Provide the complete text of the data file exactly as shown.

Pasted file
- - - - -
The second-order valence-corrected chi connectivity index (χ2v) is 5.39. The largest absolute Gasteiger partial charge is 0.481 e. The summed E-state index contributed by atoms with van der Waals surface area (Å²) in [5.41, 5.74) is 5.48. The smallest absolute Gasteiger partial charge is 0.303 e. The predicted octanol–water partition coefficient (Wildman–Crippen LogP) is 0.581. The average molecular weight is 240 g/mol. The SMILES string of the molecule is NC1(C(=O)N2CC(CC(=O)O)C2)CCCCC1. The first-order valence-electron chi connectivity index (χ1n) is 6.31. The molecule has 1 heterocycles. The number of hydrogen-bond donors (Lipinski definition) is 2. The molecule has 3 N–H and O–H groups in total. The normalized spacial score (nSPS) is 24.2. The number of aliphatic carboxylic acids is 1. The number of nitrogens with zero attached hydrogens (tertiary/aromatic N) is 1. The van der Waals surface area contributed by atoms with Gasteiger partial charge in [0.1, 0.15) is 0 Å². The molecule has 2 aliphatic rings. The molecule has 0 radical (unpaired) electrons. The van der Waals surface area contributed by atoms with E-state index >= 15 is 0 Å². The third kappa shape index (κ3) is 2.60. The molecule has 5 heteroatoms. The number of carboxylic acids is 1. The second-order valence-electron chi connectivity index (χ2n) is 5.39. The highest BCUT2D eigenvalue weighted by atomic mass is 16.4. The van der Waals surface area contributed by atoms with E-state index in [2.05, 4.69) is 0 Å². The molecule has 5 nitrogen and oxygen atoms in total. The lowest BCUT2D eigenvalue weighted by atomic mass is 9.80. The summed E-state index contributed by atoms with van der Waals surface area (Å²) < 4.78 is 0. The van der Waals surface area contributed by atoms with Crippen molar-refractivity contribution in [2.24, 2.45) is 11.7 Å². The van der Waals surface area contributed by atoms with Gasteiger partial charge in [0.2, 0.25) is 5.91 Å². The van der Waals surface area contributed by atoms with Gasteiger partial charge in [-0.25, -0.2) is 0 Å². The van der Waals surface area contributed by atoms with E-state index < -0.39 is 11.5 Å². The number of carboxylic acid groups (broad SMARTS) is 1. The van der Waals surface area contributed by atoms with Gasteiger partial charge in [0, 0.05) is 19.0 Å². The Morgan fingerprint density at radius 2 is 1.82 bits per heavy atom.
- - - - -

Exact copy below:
The second-order valence-corrected chi connectivity index (χ2v) is 5.39. The largest absolute Gasteiger partial charge is 0.481 e. The summed E-state index contributed by atoms with van der Waals surface area (Å²) in [5.41, 5.74) is 5.48. The smallest absolute Gasteiger partial charge is 0.303 e. The predicted octanol–water partition coefficient (Wildman–Crippen LogP) is 0.581. The average molecular weight is 240 g/mol. The SMILES string of the molecule is NC1(C(=O)N2CC(CC(=O)O)C2)CCCCC1. The first-order valence-electron chi connectivity index (χ1n) is 6.31. The molecule has 1 heterocycles. The number of hydrogen-bond donors (Lipinski definition) is 2. The molecule has 3 N–H and O–H groups in total. The normalized spacial score (nSPS) is 24.2. The number of aliphatic carboxylic acids is 1. The number of nitrogens with zero attached hydrogens (tertiary/aromatic N) is 1. The van der Waals surface area contributed by atoms with Gasteiger partial charge in [0.1, 0.15) is 0 Å². The molecule has 2 aliphatic rings. The molecule has 0 radical (unpaired) electrons. The van der Waals surface area contributed by atoms with E-state index >= 15 is 0 Å². The third kappa shape index (κ3) is 2.60. The molecule has 5 heteroatoms. The number of carboxylic acids is 1. The second-order valence-electron chi connectivity index (χ2n) is 5.39. The highest BCUT2D eigenvalue weighted by atomic mass is 16.4. The van der Waals surface area contributed by atoms with E-state index in [2.05, 4.69) is 0 Å². The molecule has 5 nitrogen and oxygen atoms in total. The lowest BCUT2D eigenvalue weighted by atomic mass is 9.80. The summed E-state index contributed by atoms with van der Waals surface area (Å²) < 4.78 is 0. The van der Waals surface area contributed by atoms with Crippen molar-refractivity contribution in [2.24, 2.45) is 11.7 Å². The van der Waals surface area contributed by atoms with Gasteiger partial charge in [0.2, 0.25) is 5.91 Å². The van der Waals surface area contributed by atoms with Gasteiger partial charge in [-0.25, -0.2) is 0 Å². The van der Waals surface area contributed by atoms with E-state index < -0.39 is 11.5 Å². The number of carboxylic acid groups (broad SMARTS) is 1. The van der Waals surface area contributed by atoms with Gasteiger partial charge in [0, 0.05) is 19.0 Å². The Morgan fingerprint density at radius 2 is 1.82 bits per heavy atom.